Friday, December 27, 2013

Alas poor DFW, a fellow of vast, but not infinite, jest ... on finishing David Foster Wallace's Infinite Jest

Infinite JestAs I neared, nay, slouched toward the end of Infinite Jest, the thought occurred to me that it was not a sum greater than its parts, but indeed, parts that were much greater than the sum.

Scattered throughout the 1,079 pages (in the original edition) of DFW's opus are a couple of great short novels, some stunning short stories, and a condensed version of the Physicians' Desk Reference. Though I can list many great scenes that can stand on their own, I'll limit myself to these: the chaotic Eschaton tournament (a version of "tennis" created by the students of Enfield Tennis Academy); the wild shoot-0ut, fight outside the Ennet House rehab facility, and any scenes with the P.G.O.A.T.

I took my time reading the novel, just over six full month in fact, from early June through the end of December. Even though I was reading on a Kindle and didn't have to carry all those pages around, it was good to take a break from the tennis courts of Enfield Tennis Academy, the rehab facilities of the Ennet House Drug and Alcohol Recovery House, or the other depravities of the fringes of the Great Concavity before diving back in.

Tennis DFW's style is rich and evocative, and also, slyly simple at a casual read. I fear that generations of writing program instructors will be (and already have been) tortured by imitators of DFW's deceptively easy writing style.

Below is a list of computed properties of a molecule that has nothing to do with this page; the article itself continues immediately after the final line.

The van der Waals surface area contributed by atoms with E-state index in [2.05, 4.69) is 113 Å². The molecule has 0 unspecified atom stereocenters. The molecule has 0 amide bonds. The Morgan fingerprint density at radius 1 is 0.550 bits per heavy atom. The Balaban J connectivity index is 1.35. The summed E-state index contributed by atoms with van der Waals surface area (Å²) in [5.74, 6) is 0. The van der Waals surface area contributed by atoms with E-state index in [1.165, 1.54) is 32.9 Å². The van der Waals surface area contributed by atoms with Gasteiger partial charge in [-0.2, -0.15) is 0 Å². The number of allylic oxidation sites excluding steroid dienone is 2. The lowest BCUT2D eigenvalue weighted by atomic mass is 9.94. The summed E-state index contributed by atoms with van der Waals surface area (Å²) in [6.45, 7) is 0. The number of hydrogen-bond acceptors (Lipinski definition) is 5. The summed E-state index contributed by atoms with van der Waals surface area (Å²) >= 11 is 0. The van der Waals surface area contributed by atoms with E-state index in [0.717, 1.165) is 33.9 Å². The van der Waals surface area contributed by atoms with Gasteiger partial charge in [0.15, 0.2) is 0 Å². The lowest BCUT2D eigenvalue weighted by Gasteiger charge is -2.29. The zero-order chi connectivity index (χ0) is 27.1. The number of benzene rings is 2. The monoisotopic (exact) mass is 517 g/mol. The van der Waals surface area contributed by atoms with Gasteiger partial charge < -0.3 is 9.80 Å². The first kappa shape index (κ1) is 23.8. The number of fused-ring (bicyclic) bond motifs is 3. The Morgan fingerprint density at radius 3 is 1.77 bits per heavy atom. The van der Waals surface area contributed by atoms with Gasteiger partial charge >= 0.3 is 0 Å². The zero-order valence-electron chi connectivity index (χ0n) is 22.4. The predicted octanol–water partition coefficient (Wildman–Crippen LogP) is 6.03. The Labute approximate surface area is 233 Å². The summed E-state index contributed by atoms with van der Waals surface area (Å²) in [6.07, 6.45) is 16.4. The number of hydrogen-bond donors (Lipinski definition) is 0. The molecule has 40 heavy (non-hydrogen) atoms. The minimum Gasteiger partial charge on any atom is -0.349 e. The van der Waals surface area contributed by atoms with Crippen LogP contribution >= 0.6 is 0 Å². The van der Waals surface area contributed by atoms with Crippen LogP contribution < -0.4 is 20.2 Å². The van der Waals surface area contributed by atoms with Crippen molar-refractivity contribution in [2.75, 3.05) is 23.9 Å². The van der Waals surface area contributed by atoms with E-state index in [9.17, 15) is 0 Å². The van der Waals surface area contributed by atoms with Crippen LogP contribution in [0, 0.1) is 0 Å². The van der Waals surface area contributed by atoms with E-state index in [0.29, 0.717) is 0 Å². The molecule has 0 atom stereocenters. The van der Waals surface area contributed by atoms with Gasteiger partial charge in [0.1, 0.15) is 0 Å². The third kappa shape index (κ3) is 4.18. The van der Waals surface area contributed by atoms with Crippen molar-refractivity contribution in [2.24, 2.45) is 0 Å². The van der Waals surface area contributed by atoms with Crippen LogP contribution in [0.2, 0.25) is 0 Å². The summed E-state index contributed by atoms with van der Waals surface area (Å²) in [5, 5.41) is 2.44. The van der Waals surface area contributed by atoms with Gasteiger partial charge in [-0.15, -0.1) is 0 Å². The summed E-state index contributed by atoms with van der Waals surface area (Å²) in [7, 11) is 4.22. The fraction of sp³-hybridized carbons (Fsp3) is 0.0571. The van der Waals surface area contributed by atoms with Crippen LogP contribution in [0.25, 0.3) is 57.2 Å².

As with the works of James Joyce (and other Les enfant terribles such as Pynchon and Gaddis), DFW's spew of words on the pen of a third rate writer (or second rate or even first rate writer on a bad day) are a irresistible temptation to imitate; how hard could that be? It looks so easy, here, let me try! Yes, it's oh so easy to churn out page after page, words by the thousands in a random stream of consciousness description and dialog, profundity and profanity ... but, but to have it add up to something, is a feat at which nearly all will fail.

So, is Infinite Jest a masterpiece? Perhaps, but flawed. DFW did what all artists should, he reached beyond his grasp in this portrayal of a weirdly set of interconnected lives in a not so distant future in something that looks a lot like the North America of our nightmares. But it is the reach that awes us in the reading, not the glimpse of heaven.

And yet, and yet, a small bit like Ulysses and a great great deal like Finnegans Wake, Infinite Jest is a dead end. For all the scholarly study of DFW and the industry around "Wallace Studies", Infinite Jest will stand as a lone monument, too complex, too easily imitated by the third rate, too complete in itself, to begat children worthy of the same shelf.

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